Some consider artificial intelligence to be a boon to mankind, while others believe that it will be the destruction of civilization. A team of Canadian researchers warns that it will be very difficult to predict how AI will grow in the future – and that they are not leaving out the possibility of the much-touted technology utterly failing to perform as expected.
Many organizations are banking on the constantly increasing capabilities of AI to enable their long-term plans of industrial automation and innovation in science and technology. But the University of Waterloo researchers say that this faith in machine learning could end with a letdown.
After looking at the methods by which machine learning tools tackle mathematical problems, the researchers concluded that there is no calculation method that can reliably predict if an AI can succeed in solving a given problem. Their findings can be found in the science journal Nature Machine Intelligence.
“We have to proceed with caution,” said Waterloo researcher Shai Ben-David, the main author of the study. “There is a big trend of tools that are very successful, but nobody understands why they are successful, and nobody can provide guarantees that they will continue to be successful.” (Related: In two decades half of all jobs predicted to be lost to automation.)
One of the most important objectives of machine learning is to figure out what can be learned by the AI. Developers start this process by selecting a mathematical framework that will enable the process of learning.
The chosen framework must cover a broad range of learning problems. A variety of tasks will give the AI plenty of different kinds of learning experiences.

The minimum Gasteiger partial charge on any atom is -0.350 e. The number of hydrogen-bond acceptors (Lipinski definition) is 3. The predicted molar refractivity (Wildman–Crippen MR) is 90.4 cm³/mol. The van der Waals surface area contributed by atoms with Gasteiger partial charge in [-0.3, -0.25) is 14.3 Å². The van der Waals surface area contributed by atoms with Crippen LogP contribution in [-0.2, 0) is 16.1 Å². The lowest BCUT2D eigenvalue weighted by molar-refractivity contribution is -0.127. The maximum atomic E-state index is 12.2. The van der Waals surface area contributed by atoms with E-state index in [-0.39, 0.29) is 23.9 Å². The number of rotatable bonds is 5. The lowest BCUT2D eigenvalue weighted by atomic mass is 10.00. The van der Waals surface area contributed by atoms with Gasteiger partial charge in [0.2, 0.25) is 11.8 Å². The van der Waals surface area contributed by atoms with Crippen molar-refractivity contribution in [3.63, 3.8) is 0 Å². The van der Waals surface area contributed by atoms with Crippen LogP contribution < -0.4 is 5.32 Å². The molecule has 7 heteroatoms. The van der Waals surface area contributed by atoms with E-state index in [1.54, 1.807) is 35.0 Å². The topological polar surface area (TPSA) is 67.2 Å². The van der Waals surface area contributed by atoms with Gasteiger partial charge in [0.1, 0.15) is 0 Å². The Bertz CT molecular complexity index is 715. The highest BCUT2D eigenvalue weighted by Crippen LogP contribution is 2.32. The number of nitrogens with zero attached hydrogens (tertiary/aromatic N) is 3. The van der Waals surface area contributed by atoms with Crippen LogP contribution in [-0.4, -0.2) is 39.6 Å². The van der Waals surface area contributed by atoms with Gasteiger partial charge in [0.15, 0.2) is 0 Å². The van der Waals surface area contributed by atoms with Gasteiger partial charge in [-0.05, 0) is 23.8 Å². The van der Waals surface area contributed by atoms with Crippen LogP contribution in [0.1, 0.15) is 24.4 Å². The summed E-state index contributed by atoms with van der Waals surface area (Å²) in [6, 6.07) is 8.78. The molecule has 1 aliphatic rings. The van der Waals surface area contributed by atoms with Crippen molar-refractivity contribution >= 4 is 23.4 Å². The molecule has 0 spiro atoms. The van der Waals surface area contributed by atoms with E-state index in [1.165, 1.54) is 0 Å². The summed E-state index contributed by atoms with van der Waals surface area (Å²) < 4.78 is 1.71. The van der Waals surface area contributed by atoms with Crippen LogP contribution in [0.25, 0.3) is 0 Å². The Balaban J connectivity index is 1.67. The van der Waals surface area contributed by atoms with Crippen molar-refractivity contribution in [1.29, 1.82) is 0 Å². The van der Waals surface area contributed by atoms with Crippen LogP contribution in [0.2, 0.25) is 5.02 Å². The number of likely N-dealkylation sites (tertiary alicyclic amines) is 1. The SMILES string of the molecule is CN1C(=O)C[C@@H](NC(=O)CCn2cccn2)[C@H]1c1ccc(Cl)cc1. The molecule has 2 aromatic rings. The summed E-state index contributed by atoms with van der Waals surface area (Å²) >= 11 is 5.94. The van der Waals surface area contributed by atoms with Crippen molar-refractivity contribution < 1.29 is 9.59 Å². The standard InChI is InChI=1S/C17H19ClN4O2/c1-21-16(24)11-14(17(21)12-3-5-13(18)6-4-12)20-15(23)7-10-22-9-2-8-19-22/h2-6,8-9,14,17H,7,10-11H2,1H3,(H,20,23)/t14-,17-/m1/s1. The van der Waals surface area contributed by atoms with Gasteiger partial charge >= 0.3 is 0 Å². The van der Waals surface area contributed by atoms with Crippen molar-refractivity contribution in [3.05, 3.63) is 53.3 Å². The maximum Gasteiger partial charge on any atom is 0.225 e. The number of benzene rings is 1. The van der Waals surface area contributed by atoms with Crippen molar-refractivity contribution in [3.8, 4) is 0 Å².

Furthermore, the learning framework also serves as the means by which the developers can characterize learnability. They can mathematically determine just how well an AI will learn its lesson in the future.
This approach has proven itself many times in the past. However, it meets its match in a well-known learning model, which resists math-based attempts to predict the efficiency of the learning process.
“In situations where just a yes or no answer is required, we know exactly what can or cannot be done by machine learning algorithms,” Ben-David said. “However, when it comes to more general setups, we can’t distinguish learnable from un-learnable tasks.”
The Waterloo researchers used the “estimating the maximum” (EMX) learning model, which contains many tasks for machine learning tools to try out. One such task is to select the best location for distribution facilities so that the buildings can be easily accessed by expected customers in the future. This and other tasks can be learned and performed by humans.
The results of their testing showed that mathematical methods are unable to tell if an artificial intelligence-based tool will be able to tackle that task or not. This led the researchers to the conclusion that there is no dimension-like quality that can place a solid estimate on learnability.
Before this study, most experts believed that the ability of a machine learning algorithm to learn and perform a task can be calculated – as long as the task has an accurate description. However, it turned out that even the most detailed mathematical framework could end up drawing a blank on the expected performance of an AI.
Ben-David and his team said that the problem lies in how learnability is considered the existence of a learning function. Instead, it should be defined by the presence of a learning algorithm in an artificial intelligence.